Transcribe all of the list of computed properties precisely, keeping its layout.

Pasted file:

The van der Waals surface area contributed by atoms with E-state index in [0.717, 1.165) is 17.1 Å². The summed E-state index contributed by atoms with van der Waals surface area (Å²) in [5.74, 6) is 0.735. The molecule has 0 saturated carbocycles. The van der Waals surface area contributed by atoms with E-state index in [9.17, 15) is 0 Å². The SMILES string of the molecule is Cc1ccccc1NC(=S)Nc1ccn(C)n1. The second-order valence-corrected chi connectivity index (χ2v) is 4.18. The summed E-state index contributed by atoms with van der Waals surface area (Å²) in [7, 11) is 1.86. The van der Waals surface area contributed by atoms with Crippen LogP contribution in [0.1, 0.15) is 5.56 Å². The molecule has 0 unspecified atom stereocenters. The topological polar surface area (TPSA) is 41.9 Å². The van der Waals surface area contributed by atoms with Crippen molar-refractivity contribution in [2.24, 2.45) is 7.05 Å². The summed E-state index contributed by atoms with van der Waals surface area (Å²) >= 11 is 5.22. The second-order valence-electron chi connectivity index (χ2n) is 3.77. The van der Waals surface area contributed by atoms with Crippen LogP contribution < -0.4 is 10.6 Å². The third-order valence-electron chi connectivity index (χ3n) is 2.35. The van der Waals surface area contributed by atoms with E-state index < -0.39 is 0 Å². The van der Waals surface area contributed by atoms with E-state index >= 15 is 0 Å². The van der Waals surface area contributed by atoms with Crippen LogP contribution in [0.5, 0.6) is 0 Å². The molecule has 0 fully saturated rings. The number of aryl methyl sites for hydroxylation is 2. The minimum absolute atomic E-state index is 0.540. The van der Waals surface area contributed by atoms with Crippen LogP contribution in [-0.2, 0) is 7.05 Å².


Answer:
The van der Waals surface area contributed by atoms with E-state index in [0.717, 1.165) is 17.1 Å². The summed E-state index contributed by atoms with van der Waals surface area (Å²) in [5.74, 6) is 0.735. The molecule has 0 saturated carbocycles. The van der Waals surface area contributed by atoms with E-state index in [9.17, 15) is 0 Å². The SMILES string of the molecule is Cc1ccccc1NC(=S)Nc1ccn(C)n1. The second-order valence-corrected chi connectivity index (χ2v) is 4.18. The summed E-state index contributed by atoms with van der Waals surface area (Å²) in [7, 11) is 1.86. The van der Waals surface area contributed by atoms with Crippen LogP contribution in [0.1, 0.15) is 5.56 Å². The molecule has 0 unspecified atom stereocenters. The topological polar surface area (TPSA) is 41.9 Å². The van der Waals surface area contributed by atoms with Crippen molar-refractivity contribution in [2.24, 2.45) is 7.05 Å². The summed E-state index contributed by atoms with van der Waals surface area (Å²) >= 11 is 5.22. The second-order valence-electron chi connectivity index (χ2n) is 3.77. The van der Waals surface area contributed by atoms with Crippen LogP contribution < -0.4 is 10.6 Å². The third-order valence-electron chi connectivity index (χ3n) is 2.35. The van der Waals surface area contributed by atoms with E-state index < -0.39 is 0 Å². The van der Waals surface area contributed by atoms with E-state index >= 15 is 0 Å². The van der Waals surface area contributed by atoms with Crippen LogP contribution in [0.5, 0.6) is 0 Å². The molecule has 0 fully saturated rings. The number of aryl methyl sites for hydroxylation is 2. The minimum absolute atomic E-state index is 0.540. The van der Waals surface area contributed by atoms with Crippen LogP contribution in [-0.2, 0) is 7.05 Å².